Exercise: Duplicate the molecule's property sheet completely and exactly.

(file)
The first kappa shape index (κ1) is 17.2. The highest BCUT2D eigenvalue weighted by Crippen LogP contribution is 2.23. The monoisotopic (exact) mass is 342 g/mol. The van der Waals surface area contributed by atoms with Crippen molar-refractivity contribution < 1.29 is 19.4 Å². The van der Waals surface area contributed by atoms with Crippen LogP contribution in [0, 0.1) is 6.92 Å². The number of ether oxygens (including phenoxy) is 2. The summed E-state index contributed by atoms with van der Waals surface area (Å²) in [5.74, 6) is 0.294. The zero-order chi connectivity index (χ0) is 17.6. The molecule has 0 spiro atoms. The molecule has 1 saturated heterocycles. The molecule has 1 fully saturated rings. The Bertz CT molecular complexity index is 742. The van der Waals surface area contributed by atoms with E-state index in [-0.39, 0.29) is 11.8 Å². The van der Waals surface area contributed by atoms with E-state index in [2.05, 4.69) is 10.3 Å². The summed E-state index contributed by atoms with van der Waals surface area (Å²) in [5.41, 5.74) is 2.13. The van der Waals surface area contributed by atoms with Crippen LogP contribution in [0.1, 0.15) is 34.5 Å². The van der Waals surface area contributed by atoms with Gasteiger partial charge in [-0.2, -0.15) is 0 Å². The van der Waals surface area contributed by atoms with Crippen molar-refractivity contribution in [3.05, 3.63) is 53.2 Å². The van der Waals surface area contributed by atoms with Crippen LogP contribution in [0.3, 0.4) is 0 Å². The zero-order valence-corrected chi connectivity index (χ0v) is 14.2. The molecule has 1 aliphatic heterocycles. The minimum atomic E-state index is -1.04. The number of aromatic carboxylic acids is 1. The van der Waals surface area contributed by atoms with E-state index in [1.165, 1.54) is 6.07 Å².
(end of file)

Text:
The first kappa shape index (κ1) is 17.2. The highest BCUT2D eigenvalue weighted by Crippen LogP contribution is 2.23. The monoisotopic (exact) mass is 342 g/mol. The van der Waals surface area contributed by atoms with Crippen molar-refractivity contribution < 1.29 is 19.4 Å². The van der Waals surface area contributed by atoms with Crippen LogP contribution in [0, 0.1) is 6.92 Å². The number of ether oxygens (including phenoxy) is 2. The summed E-state index contributed by atoms with van der Waals surface area (Å²) in [5.74, 6) is 0.294. The zero-order chi connectivity index (χ0) is 17.6. The molecule has 0 spiro atoms. The molecule has 1 saturated heterocycles. The molecule has 1 fully saturated rings. The Bertz CT molecular complexity index is 742. The van der Waals surface area contributed by atoms with E-state index in [-0.39, 0.29) is 11.8 Å². The van der Waals surface area contributed by atoms with E-state index in [2.05, 4.69) is 10.3 Å². The summed E-state index contributed by atoms with van der Waals surface area (Å²) in [5.41, 5.74) is 2.13. The van der Waals surface area contributed by atoms with Crippen LogP contribution in [0.1, 0.15) is 34.5 Å². The van der Waals surface area contributed by atoms with Gasteiger partial charge in [-0.2, -0.15) is 0 Å². The van der Waals surface area contributed by atoms with Crippen molar-refractivity contribution in [3.05, 3.63) is 53.2 Å². The van der Waals surface area contributed by atoms with Crippen LogP contribution in [0.3, 0.4) is 0 Å². The zero-order valence-corrected chi connectivity index (χ0v) is 14.2. The molecule has 1 aliphatic heterocycles. The minimum atomic E-state index is -1.04. The number of aromatic carboxylic acids is 1. The van der Waals surface area contributed by atoms with E-state index in [1.165, 1.54) is 6.07 Å².